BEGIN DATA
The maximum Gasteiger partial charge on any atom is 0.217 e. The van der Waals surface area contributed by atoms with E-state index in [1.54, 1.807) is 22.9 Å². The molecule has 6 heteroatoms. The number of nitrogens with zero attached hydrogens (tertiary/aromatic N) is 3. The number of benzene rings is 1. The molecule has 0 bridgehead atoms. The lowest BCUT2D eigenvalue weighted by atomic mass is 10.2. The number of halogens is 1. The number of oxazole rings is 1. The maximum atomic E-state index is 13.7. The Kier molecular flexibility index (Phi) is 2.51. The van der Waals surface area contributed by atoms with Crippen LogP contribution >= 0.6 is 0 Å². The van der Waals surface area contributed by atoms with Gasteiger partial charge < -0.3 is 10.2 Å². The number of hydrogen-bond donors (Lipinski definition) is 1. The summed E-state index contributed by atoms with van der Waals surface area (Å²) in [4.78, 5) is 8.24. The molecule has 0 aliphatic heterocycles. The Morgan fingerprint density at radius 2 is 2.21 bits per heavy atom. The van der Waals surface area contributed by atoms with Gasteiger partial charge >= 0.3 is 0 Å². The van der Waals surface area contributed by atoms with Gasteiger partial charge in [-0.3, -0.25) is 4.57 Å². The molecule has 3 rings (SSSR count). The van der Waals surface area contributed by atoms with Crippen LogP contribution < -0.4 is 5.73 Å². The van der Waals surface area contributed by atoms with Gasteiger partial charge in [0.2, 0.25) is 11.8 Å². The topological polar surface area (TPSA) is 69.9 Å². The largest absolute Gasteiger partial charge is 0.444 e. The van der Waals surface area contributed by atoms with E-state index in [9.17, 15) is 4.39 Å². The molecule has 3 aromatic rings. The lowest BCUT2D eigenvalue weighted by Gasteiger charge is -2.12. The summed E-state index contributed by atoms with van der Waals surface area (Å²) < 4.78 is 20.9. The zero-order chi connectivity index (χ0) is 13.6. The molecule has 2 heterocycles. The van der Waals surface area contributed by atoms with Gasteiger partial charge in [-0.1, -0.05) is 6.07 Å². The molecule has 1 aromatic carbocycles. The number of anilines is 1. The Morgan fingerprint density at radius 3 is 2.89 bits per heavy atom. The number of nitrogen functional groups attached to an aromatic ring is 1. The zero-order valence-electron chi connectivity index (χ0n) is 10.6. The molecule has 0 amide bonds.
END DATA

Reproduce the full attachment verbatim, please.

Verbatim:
The maximum Gasteiger partial charge on any atom is 0.217 e. The van der Waals surface area contributed by atoms with E-state index in [1.54, 1.807) is 22.9 Å². The molecule has 6 heteroatoms. The number of nitrogens with zero attached hydrogens (tertiary/aromatic N) is 3. The number of benzene rings is 1. The molecule has 0 bridgehead atoms. The lowest BCUT2D eigenvalue weighted by atomic mass is 10.2. The number of halogens is 1. The number of oxazole rings is 1. The maximum atomic E-state index is 13.7. The Kier molecular flexibility index (Phi) is 2.51. The van der Waals surface area contributed by atoms with Crippen LogP contribution >= 0.6 is 0 Å². The van der Waals surface area contributed by atoms with Gasteiger partial charge < -0.3 is 10.2 Å². The number of hydrogen-bond donors (Lipinski definition) is 1. The summed E-state index contributed by atoms with van der Waals surface area (Å²) in [4.78, 5) is 8.24. The molecule has 0 aliphatic heterocycles. The Morgan fingerprint density at radius 2 is 2.21 bits per heavy atom. The van der Waals surface area contributed by atoms with Gasteiger partial charge >= 0.3 is 0 Å². The van der Waals surface area contributed by atoms with Gasteiger partial charge in [-0.3, -0.25) is 4.57 Å². The molecule has 3 rings (SSSR count). The van der Waals surface area contributed by atoms with Crippen LogP contribution < -0.4 is 5.73 Å². The van der Waals surface area contributed by atoms with Gasteiger partial charge in [0.2, 0.25) is 11.8 Å². The topological polar surface area (TPSA) is 69.9 Å². The largest absolute Gasteiger partial charge is 0.444 e. The van der Waals surface area contributed by atoms with E-state index in [9.17, 15) is 4.39 Å². The molecule has 3 aromatic rings. The lowest BCUT2D eigenvalue weighted by Gasteiger charge is -2.12. The summed E-state index contributed by atoms with van der Waals surface area (Å²) < 4.78 is 20.9. The zero-order chi connectivity index (χ0) is 13.6. The molecule has 2 heterocycles. The van der Waals surface area contributed by atoms with Gasteiger partial charge in [-0.1, -0.05) is 6.07 Å². The molecule has 1 aromatic carbocycles. The number of anilines is 1. The Morgan fingerprint density at radius 3 is 2.89 bits per heavy atom. The number of nitrogen functional groups attached to an aromatic ring is 1. The zero-order valence-electron chi connectivity index (χ0n) is 10.6. The molecule has 0 amide bonds.